Instant Opinion

‘It’s perverse to claim ‘white privilege’ discourse is holding back working class boys’

Your digest of analysis and commentary from the British and international press


James Bloodsworth on CapX

Working-class white children are struggling – but it’s nothing to do with ‘white privilege’

on an educational straw man

“I grew up in something approximating a ‘white working-class’ home”, writes James Bloodsworth on CapX. “We just saw ourselves as ‘normal’, though we were keenly aware of the financial distinctions which placed some of our middle class neighbours slightly above us.” Despite having not “quite joined the middle class”, Bloodsworth says he has “done better than would normally be expected of someone from my background”. But in order to get there, he “had to first penetrate a thousand subtle and not so subtle class barriers”. The publication of a Commons Education Select Committee report yesterday has seen “the voguish term” white privilege blamed for why white working-class children are “falling behind”. But “it’s perverse to claim that ‘white privilege’ discourse is holding back working-class boys” as “white working-class children have been falling behind for years”. “Attempts to blame ‘white privilege’ discourse for the struggles of working-class kids are a flagrant attempt to stoke the flames of the culture war”, Bloodsworth adds. “It may generate headlines, but it will do little to help kids who grew up like I did.”


Timothy Garton Ash in The Guardian

Five years on from the Brexit referendum, the result is clear: both unions are losing

on collateral damage

“Five years after the fateful referendum on 23 June 2016, what is the current balance sheet of Brexit?” asks Timothy Garton Ash in The Guardian. “Answer: two weakened unions, the British and the European, and bad-tempered relations between them. Lose. Lose. Lose.” While “the weakening of the British union is obvious”, many of “the negative economic consequences of Brexit have been hidden by the impact of the pandemic”. Meanwhile, “it is less immediately obvious that the European Union has been weakened”, but “levels of Euroscepticism are alarmingly high in core member states”. “These views are not a result of Brexit”, Garton Ash says, but “they are a product of concerns similar to those that drove many Brits towards Brexit”. “In the long run, we must work towards a Britain where a clear majority sees the point of being in the EU”, he adds. “And an EU that is doing so well that even the sceptical, cussed English want to rejoin it.”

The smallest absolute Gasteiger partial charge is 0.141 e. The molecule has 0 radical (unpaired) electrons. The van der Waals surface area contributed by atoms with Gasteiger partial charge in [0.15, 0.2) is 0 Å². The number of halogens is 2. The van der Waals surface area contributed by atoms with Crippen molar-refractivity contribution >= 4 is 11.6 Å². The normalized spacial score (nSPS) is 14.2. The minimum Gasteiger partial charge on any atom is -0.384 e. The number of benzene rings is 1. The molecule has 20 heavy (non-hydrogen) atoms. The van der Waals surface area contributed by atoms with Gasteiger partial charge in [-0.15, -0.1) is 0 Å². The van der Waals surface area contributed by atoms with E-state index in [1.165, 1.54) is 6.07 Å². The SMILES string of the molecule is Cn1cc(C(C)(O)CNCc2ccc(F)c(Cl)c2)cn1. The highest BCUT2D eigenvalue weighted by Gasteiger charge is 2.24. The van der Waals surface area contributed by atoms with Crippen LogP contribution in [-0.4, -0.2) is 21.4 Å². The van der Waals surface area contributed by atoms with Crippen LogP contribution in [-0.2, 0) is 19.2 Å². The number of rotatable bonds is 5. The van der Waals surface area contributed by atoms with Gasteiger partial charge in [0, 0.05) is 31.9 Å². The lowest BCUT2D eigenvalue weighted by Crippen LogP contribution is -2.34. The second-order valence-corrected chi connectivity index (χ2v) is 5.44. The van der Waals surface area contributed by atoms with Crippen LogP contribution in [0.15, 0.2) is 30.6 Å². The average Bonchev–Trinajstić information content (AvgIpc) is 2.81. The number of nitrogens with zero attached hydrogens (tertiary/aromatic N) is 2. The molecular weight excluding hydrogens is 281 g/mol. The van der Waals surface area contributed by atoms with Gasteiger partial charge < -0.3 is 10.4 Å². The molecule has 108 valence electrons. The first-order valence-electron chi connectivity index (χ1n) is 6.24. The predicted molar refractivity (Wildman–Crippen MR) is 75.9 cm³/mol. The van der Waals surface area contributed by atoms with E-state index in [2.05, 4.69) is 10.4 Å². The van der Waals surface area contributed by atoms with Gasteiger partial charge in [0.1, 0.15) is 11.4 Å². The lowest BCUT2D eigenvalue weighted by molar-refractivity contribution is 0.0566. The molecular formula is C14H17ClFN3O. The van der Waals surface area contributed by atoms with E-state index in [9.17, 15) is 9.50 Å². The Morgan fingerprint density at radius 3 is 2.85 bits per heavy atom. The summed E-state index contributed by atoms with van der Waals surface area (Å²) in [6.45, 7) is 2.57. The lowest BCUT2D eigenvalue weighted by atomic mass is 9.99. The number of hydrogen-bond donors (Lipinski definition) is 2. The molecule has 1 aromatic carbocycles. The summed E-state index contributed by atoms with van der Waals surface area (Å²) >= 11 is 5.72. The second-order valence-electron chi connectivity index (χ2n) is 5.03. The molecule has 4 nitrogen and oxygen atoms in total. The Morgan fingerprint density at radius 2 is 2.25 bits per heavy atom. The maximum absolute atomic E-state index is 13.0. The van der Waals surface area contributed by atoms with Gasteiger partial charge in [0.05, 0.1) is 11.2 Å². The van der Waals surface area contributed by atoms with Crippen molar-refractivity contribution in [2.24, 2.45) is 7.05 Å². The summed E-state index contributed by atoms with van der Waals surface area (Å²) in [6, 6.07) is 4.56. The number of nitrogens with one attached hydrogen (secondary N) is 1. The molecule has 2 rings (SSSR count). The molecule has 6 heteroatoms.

Daniel Finkelstein in The Times

There is no point to the Liberal Democrats

on powerless politics

“Last week the Liberal Democrats, against all the odds, achieved a stunning by-election victory in Chesham & Amersham”, writes Daniel Finkelstein in The Times. But while “the Conservative Party should take its defeat seriously… the Liberal Democrats should be altogether more sceptical of the significance of their victory”. “Their party was at a dead end the day before the by-election, and it was at a dead end the day after it, too,” he says. “Since its collapse at the 2015 general election it has been a waste of the copious amount of time and energy that so many intelligent, capable people have expended upon it.” The party’s problem, he adds, is that “they don’t stand for anything, they don’t stand for anybody, they can’t win and even if they could it would be utterly pointless”. “The party doesn’t know who it is for, preferring to be seen as the party of everybody while in reality being the party of almost nobody.” As it stands, “they are splitting the progressive vote and dissipating progressive energy”, he adds. “Perhaps that is none of my business, but nevertheless, and with genuine respect, I really think that they ought to stop.”


Andrew Lilico in The Telegraph

Remainers who dismiss our new trade agreements as worthless don’t understand how trade works

on economic illiteracy

“When negotiations with the EU over a post-Brexit free trade agreement became tense, the media filled with stories of how having no free trade agreement with the EU would create huge turmoil and sustained recession”, writes Andrew Lilico in The Telegraph. “Yet when the UK’s trade agreements with Japan or Australia were announced... we are told that such agreements are worth at best 0.01-0.1% of GDP.” Noting that “the EU is less than half our trade”, he continues that “the notion that a trade deal with the EU is worth 100 or 1,000 times as much as a deal with anyone or everyone else… sounds like it has to be wrong”, adding: “And that’s because it is.” As “most of our trade is not with the EU... most of the value trading provides to our economy is not with the EU”, meaning the trade deals being signed “are all very much worth having, and very valuable to our economy”. “Don’t let misleading partial economic analyses tell you otherwise.”


Drew Goins in The Washington Post

Sports used to lead social progress. Carl Nassib shows it’s now the other way around

on sexual diversity

“To listen to the video that Las Vegas Raiders defensive end Carl Nassib posted Monday night on his Instagram, you’d certainly think” sports was making progress on sexual diversity, writes Drew Goins in The Washington Post. “What’s up, people?”, he said in the video posted to social media, “I’m at my house here in West Chester, Pa. I just wanna take a quick moment to say that I’m gay”. However,“this gimme field goal of a coming out belies a wild fact: Nassib is the first active NFL player – ever – to come out as gay”. “If his historic announcement was casual, it’s not because football changed”, Goines says, “it’s because the world did”. “Once upon a time, sporting society helped lead the way in racial integration”, he adds. “Now, when it comes to sexuality, it’s the rest of society dragging sports along with it.”


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